Drug therapy as an intervention for Autism or Asperger's syndrome and other Autism Spectrum Disorders


Despite claims of miracle cures, there are no medications that have been proved to be a 'cure' for Autism Spectrum Disorders to date. However, there are cases where medication can play a role in reducing the symptoms of comorbid disorders or behavioral issues, particularly if these symptoms have been interfering with the effectiveness of other interventions and schooling. Examples of these situations include:

Attention Deficit Disorder

Seizures and epilepsy

Obsessive Compulsive Behavior

Self-injurious behavior


Sleep disorders



Parents and the medical community are wise in being very cautious to recommend medications for children while they are still physically and cognitively developing. Parents have pointed out that whilst a subset of children have been found to have co-morbid mood, anxiety and compulsive disorders, autistic people are not necessarily psychotic, particularly anxious, depressed or have bipolar disorder. Medications should only be used when the benefits significantly outweigh the risks involved.


It should be noted that in some cases, parents have found drug therapy very helpful when all other interventions have failed to solve a particular issue. In particular, comorbid disorders such as ADHD and Bipolar disorder have often responded well to certain medications. Doctors are generally aware of the need to minimize the amount of medication in a child's life and parents should research this area thoroughly before making decisions about biomedical interventions.


Although most medications undergo rigorous research to qualify as evidence-based treatment, their use in the context of Autism Spectrum Disorders and/or children still requires much more research in the majority of cases. The younger a child is, the greater the risks of using medications for an immature nervous system so the benefits of the drug must be very high for younger children, such as preventing extreme self-injury when other interventions have not worked.


hyperactivity and lack of attention

The most frequently prescribed medications for ADHD are stimulants, which work by stimulating the areas of the brain responsible for focus, attention, and impulse control. Because many of the medications used to treat ADHD are powerful stimulants with a potential for abuse, there is controversy surrounding prescribing these drugs for children and adolescents. However, research on ADHD sufferers who either receive treatment with stimulants or go untreated has indicated that those treated with stimulants are in fact much less likely to abuse any substance than ADHD sufferers who are not treated with stimulants.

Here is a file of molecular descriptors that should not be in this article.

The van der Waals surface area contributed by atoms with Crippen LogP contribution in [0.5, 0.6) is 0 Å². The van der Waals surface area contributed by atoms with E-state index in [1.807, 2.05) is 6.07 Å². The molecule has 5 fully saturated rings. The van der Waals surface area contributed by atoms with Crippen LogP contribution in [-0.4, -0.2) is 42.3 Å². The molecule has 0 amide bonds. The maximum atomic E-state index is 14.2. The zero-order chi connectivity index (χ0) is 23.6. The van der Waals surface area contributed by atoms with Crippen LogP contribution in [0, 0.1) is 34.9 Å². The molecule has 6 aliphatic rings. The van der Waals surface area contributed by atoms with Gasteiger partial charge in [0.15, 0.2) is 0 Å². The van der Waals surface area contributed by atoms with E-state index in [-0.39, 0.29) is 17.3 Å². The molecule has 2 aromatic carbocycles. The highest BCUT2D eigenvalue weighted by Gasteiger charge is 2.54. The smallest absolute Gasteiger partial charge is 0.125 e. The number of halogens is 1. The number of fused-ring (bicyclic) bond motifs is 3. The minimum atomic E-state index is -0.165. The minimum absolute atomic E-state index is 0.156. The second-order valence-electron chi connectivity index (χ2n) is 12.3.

Close monitoring is required for a child's response to stimulants. One study found that a third of children on the autism spectrum actually had increased hyperactivity, dysphoria, stereotypies or motor tics (Di Martine, Melis, & Cianchetti 2004).


seizures and epilepsy

Seizures occur in about a quarter of children with an Autism Spectrum Disorder. There is no cure but anticonvulsant medications are the most common treatment. Medications used include valproic acid, lamotrigine, topiramate, and carbamazepine. The dosage of the medication is adjusted so that the least possible amount of medication will be used to be effective.


A medication must be taken when specified to maintain a constant level in the blood. A regular blood test is usually done to measure the amount of drug in the blood stream. Too much may have side effects such as dizziness or an upset stomach. Too low and there may be a risk of seizures. Parents should keep track of the frequency of their child's seizures and notify the doctor or nurse of medication side effects in case the medication needs adjusting.


Medications and behavioral issues

In some cases, behavioral management programs may be supported by medications to reduce tantrums, aggression or self-injuring behavior. The medications used are those that have been developed to treat similar symptoms in other disorders. Anti-psychotic medications have been used for severe behavioral problems, as they reduce activity of dopamine in the brain. Typical anti-psychotics like chlorpromazine, haloperidol, thioridazine and fluphenazine have been tested and found useful in managing extreme behavioral problems. However, further research is needed in their use by children and adolescents and there are possible side effects associated with each medication.


depression, anxiety and obsessive compulsive disorder